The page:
|Municipality of Mexico|
|Nickname(s): Tierra del Tequila, Tierra Colorada|
|Motto: "Tierra Pobre, Gente Laboriosa"|
|• Mayor||Omar Hernández|
|• Municipality of Mexico||1,238.02 km2 (478.00 sq mi)|
|• Municipality of Mexico||80,193|
|Time zone||CST (UTC-6)|
|• Summer (DST)||CDT (UTC-5)|
Arandas is a municipality of the Altos Sur region of the state of Jalisco in Mexico. Arandas is also the name of the municipality's main township and the center of the municipal government. It is approximately 2 hours east of Guadalajara.
The population of the town of Arandas was 46,099 as of the census of 2005. The town's main plaza is named Plaza Hidalgo after Miguel Hidalgo y Costilla, known as the father of Mexico's war of independence. The municipality's population as of the census of 2005 was 80,193 and its area was 1,238.02 km² (478 sq mi); however, both of these figures have been significantly reduced since 2007 with the creation of the municipality of San Ignacio Cerro Gordo from the western part of what was formerly part of the Arandas municipality. San Ignacio Cerro Gordo was the second-largest community in the municipality before the split, with a population of 9,485 inhabitants, but the largest remaining community besides the city of Arandas is Santa María del Valle, with a population of 3,902 inhabitants.
The name is derived from the original name the existing population received during the 17th century: Santa María de Guadalupe de los Aranda, which was derived from the last name Aranada, one of the founding families; along with Camarena, Hernández Gamiño and Hernández Rull.
Originally, the region was inhabited by the Chichimeca and the Purépecha people. To show the origin of this community more extensively, the past was excavated and information was linked together until reaching its institutional origin that dates to July 2, 1544, the year that both the viceroy Don Antonio de Mendoza, as the governor of Jalisco Francisco Vasquez de Colorado, leased out a series of land bonds to Spanish captain Juan Villaseñor y Orozco, which by its vast land area became a large estate.
On November 14, 1824, Arandas became part of the Atotonilco department. On April 8, 1844, the council was established. On July 9, 1875, Arandas became elevated to municipality status and on September 17, it was raised to town status, but belonged to La Barca department. On August 23, 1969, Arandas became recognized as a city by then governor of Jalisco, Francisco Medina Ascencio.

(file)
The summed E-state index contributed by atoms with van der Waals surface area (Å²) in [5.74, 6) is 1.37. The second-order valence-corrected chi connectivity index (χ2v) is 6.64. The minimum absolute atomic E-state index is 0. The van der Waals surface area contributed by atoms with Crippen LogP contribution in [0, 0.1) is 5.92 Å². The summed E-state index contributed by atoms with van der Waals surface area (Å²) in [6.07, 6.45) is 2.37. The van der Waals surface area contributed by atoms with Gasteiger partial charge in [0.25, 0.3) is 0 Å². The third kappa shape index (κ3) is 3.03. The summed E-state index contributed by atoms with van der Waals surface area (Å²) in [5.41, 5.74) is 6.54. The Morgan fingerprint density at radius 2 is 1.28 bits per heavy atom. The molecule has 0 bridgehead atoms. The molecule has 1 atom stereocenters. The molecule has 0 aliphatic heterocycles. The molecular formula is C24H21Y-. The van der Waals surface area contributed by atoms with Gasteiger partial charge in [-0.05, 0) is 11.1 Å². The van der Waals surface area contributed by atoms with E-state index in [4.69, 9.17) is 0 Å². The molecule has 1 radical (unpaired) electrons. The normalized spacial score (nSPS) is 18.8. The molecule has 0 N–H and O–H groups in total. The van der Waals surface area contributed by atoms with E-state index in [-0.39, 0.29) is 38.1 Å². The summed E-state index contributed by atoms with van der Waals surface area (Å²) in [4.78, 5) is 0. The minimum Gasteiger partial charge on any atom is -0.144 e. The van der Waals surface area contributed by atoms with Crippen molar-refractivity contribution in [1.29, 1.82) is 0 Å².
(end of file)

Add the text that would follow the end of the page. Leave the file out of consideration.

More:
From 1926 to 1929, the Cristero War took place and Arandas was a focal during the war because of the strong religious sentiments of the population.
According to the Second Count of Population and Housing, city has 80,193 inhabitants, of which 38,171 are males and 42,022 are women; 0.56% of the population are of Indigenous backgrounds.
78.78% of the population practice Roman Catholicism. However, there are also Evangelicals (Baptists and others) as well as Jehova's Witnesses, Mormons, and other religions. 20.15% of the inhabitants do not practice any religion.
Arandas is the main tequila production center in the Los Altos region, one of the two main tequila producing regions in the state of Jalisco: the other being the municipality of Tequila, Jalisco. Arandas is home to the Cazadores, one of the most recognized brands of tequila. At the entrance of the town there is a landmark monument that signals the entrance to the Centinela Distillery (followed by another monument dedicated to the cities founder). Organically grown agave for tequila is produced in the village of Agua Negra, about 16 miles from Arandas.
Facts about Arandas, Jalisco
- Tequila is one of the best selling products in Arandas.
- The most exported products from Arandas are Cazadores, Centinela and Tapatío tequilas.
- Arandas has French, Italian, and Spanish communities.
- San Jose Obrero, currently the largest church in Arandas, has Romanesque-Gothic style architecture and one of the biggest bells in North America.
- On July 5, 2013, construction began on a new 18-bed "regional" hospital.
WARNING FOR INVESTORS: In Arandas, Jalisco there are a lot of security problems, you may be a victim of racket AND if your refuse to pay they will burn your car or your business, they will ask you huge amount of money in exchange of their protection to allow you to keep your business up and running, if you refuse they will not stop to bother you unless you give them your business away.
- Genoways, Ted (September–October 2015). "How to fight big ag by drinking really good tequila". Mother Jones. Retrieved 2015-09-03.
- Gobierno Municipal de Arandas Official website
- Noti-Arandas Newspaper featuring local and regional news
- Televisión Alteña TV Network